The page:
Say Goodbye to the Need for Approval!

” We don’t always control what happens to us. But we always control how we interpret what happens to us, as well as how we respond.”- Mark Manson

Logically, thousands of years ago it was difficult to live and survive alone. Therefore, humans had to seek a group approval, so they get the protection needed to escape potential death at many occasions. Those who seek approval had a better chance of survival amongst the group, but those who didn’t care were dismissed.

It is fascinating to see how in today’s world kids and adults still seek approval from others in order to be accepted.

In the world of ego, the promise of approval and the threat of disapproval are commonly used tools that people use to get what they want from each other—or rather a single tool, a double-edged sword where one always follows the other.

If you are one of those who seek a group approval, then without realising you may be impacting your effectiveness negatively as you are probably avoiding doing things that matters to you and feeling anxious about trying new things outside of your comfort zone. Hence, you get stuck worrying about what others think and expect of you. Therefore, it is important to understand how your need for approval is stopping you from doing what is important for you.

Here’s what I learned in my journey to let go of anyone’s approval:

  1. Unlock Your Mind First

Have you ever heard of the “Baby Elephant Chain”?

 It’s about how when baby elephants are chained up for too long, they won’t leave as adults even when you let them go.

Human minds work the same way. In our part of the world, parents interfere and make decisions and plans for their children from early age. Sometimes, it is difficult for the child to unchain from their parents’ power. The parent wants to continue making decisions for their children even when they reach adulthood. So how can the child take the power back without hurting their parents? Thus, the child believes he or she has chains on.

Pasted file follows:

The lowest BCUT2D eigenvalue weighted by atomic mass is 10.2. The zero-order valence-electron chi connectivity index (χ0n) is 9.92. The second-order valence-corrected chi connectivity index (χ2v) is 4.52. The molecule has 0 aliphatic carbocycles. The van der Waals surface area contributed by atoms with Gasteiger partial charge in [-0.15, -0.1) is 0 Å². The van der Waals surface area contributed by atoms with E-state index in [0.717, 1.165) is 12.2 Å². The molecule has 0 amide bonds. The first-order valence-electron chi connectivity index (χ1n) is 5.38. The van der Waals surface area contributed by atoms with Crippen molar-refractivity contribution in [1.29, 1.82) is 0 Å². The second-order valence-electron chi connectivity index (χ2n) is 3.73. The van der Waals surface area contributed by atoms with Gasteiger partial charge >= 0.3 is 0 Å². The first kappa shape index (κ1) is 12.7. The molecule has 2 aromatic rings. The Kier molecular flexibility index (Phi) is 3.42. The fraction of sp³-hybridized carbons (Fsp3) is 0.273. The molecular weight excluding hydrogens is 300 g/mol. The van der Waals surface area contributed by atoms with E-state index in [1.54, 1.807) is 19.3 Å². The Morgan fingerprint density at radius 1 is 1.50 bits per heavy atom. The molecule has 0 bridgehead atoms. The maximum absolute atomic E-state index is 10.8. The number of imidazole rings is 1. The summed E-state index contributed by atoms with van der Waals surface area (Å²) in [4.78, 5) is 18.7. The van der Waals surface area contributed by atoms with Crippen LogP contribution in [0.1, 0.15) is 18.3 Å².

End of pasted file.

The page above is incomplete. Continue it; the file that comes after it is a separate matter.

If you feel there is someone in your life holding you back, whether it’s a partner, a family member, or a friend, see if you’ve mentally created chains between you and that person. Ask yourself: how can you break those chains and what would the benefits be?

  1. Recognise Unkind Behaviors

Whenever a child misbehaves, the parent would raise their voice and say hurtful things to try to get the child to stop.

I had no idea this was a destroying factor to any child’s personality and it’s not healthy. It’s normal for people to yell to express their emotions, but it’s not normal to intimidate and control what you do.

If you share your ideas with someone whose opinion you respect a lot and all they do is dismiss, criticise, or intimidate you, that’s a sign of an unhealthy behavior.

  1. Perfect the Behavior You Wish to Get

If you want your spouse/parents to stop a certain behavior, you must stop first.

It takes a lot of self-discipline and preparation, but whenever I find myself getting upset, I try to take a few steps back and breath before I say something might regret it later. I would think about what I’m going to say and how I can say it in the most loving way.

Rehearse pausing and breathing between sentences the next time you get irritated speaking with someone. Overtime, you’ll get better at it and the other person will notice your efforts and try to match your tone.

  1. Accept that you won’t get Approval from Everyone

It is not important for others to understand you —but if you keep waiting for their approval, it’s your choice.

If you want to achieve your dreams and go for what you truly want, then you have to accept the fact that some people might never understand that – and guess what? IT IS OK.

Lastly, start being honest with yourself. You are a unique individual with a purpose and beliefs that will differ from others. Be authentic and true to your values. If you are doing something you don’t believe in, generally the reason for that is to gain the approval of others.

So, STOP and say goodbye to the approval of others.

Why do you think so many people fall into the trap of thinking that who they are is not enough and that they need other people to approve of them in order for them to feel worthy and valuable? I really want to know what your thoughts on this whole approval seeking behavior.

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